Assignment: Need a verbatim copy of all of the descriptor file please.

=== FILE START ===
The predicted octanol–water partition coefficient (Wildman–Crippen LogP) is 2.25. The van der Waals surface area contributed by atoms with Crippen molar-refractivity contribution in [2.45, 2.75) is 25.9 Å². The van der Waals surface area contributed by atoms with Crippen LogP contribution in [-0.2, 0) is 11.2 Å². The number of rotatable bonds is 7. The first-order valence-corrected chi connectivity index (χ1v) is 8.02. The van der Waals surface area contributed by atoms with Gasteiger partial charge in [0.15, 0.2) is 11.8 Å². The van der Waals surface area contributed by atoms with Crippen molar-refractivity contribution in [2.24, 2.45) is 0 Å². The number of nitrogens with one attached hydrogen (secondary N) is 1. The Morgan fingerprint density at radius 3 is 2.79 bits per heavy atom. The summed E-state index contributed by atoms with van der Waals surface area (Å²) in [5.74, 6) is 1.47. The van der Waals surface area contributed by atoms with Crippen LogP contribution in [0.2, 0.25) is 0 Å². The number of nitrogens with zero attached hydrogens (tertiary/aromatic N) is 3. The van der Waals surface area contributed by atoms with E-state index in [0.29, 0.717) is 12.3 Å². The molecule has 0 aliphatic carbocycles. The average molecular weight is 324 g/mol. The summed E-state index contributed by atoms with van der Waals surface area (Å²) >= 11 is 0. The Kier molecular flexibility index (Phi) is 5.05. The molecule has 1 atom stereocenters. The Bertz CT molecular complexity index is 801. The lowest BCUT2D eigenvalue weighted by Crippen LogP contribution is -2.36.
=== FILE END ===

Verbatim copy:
The predicted octanol–water partition coefficient (Wildman–Crippen LogP) is 2.25. The van der Waals surface area contributed by atoms with Crippen molar-refractivity contribution in [2.45, 2.75) is 25.9 Å². The van der Waals surface area contributed by atoms with Crippen LogP contribution in [-0.2, 0) is 11.2 Å². The number of rotatable bonds is 7. The first-order valence-corrected chi connectivity index (χ1v) is 8.02. The van der Waals surface area contributed by atoms with Gasteiger partial charge in [0.15, 0.2) is 11.8 Å². The van der Waals surface area contributed by atoms with Crippen molar-refractivity contribution in [2.24, 2.45) is 0 Å². The number of nitrogens with one attached hydrogen (secondary N) is 1. The Morgan fingerprint density at radius 3 is 2.79 bits per heavy atom. The summed E-state index contributed by atoms with van der Waals surface area (Å²) in [5.74, 6) is 1.47. The van der Waals surface area contributed by atoms with Crippen LogP contribution in [0.2, 0.25) is 0 Å². The number of nitrogens with zero attached hydrogens (tertiary/aromatic N) is 3. The van der Waals surface area contributed by atoms with E-state index in [0.29, 0.717) is 12.3 Å². The molecule has 0 aliphatic carbocycles. The average molecular weight is 324 g/mol. The summed E-state index contributed by atoms with van der Waals surface area (Å²) >= 11 is 0. The Kier molecular flexibility index (Phi) is 5.05. The molecule has 1 atom stereocenters. The Bertz CT molecular complexity index is 801. The lowest BCUT2D eigenvalue weighted by Crippen LogP contribution is -2.36.